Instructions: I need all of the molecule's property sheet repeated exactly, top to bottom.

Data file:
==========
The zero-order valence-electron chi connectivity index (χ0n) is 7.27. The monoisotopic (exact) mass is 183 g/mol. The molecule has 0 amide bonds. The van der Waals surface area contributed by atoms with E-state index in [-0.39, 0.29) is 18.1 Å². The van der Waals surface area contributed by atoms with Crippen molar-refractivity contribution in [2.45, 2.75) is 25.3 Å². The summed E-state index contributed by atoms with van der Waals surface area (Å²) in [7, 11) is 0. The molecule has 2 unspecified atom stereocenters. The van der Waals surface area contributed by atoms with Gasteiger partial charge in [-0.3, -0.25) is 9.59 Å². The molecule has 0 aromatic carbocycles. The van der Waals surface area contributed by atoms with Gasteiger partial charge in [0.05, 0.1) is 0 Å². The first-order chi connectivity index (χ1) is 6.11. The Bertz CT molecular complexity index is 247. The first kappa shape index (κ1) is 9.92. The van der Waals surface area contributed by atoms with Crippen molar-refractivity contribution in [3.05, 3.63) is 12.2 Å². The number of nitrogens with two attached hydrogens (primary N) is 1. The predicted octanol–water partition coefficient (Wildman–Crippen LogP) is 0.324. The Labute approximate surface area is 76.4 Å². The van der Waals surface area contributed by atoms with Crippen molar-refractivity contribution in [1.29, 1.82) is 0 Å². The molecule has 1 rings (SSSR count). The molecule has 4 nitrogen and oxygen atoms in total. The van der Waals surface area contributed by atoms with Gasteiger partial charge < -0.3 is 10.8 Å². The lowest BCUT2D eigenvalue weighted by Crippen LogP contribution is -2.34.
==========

The zero-order valence-electron chi connectivity index (χ0n) is 7.27. The monoisotopic (exact) mass is 183 g/mol. The molecule has 0 amide bonds. The van der Waals surface area contributed by atoms with E-state index in [-0.39, 0.29) is 18.1 Å². The van der Waals surface area contributed by atoms with Crippen molar-refractivity contribution in [2.45, 2.75) is 25.3 Å². The summed E-state index contributed by atoms with van der Waals surface area (Å²) in [7, 11) is 0. The molecule has 2 unspecified atom stereocenters. The van der Waals surface area contributed by atoms with Gasteiger partial charge in [-0.3, -0.25) is 9.59 Å². The molecule has 0 aromatic carbocycles. The van der Waals surface area contributed by atoms with Gasteiger partial charge in [0.05, 0.1) is 0 Å². The first-order chi connectivity index (χ1) is 6.11. The Bertz CT molecular complexity index is 247. The first kappa shape index (κ1) is 9.92. The van der Waals surface area contributed by atoms with Crippen molar-refractivity contribution in [3.05, 3.63) is 12.2 Å². The number of nitrogens with two attached hydrogens (primary N) is 1. The predicted octanol–water partition coefficient (Wildman–Crippen LogP) is 0.324. The Labute approximate surface area is 76.4 Å². The van der Waals surface area contributed by atoms with Crippen molar-refractivity contribution in [1.29, 1.82) is 0 Å². The molecule has 1 rings (SSSR count). The molecule has 4 nitrogen and oxygen atoms in total. The van der Waals surface area contributed by atoms with Gasteiger partial charge < -0.3 is 10.8 Å². The lowest BCUT2D eigenvalue weighted by Crippen LogP contribution is -2.34.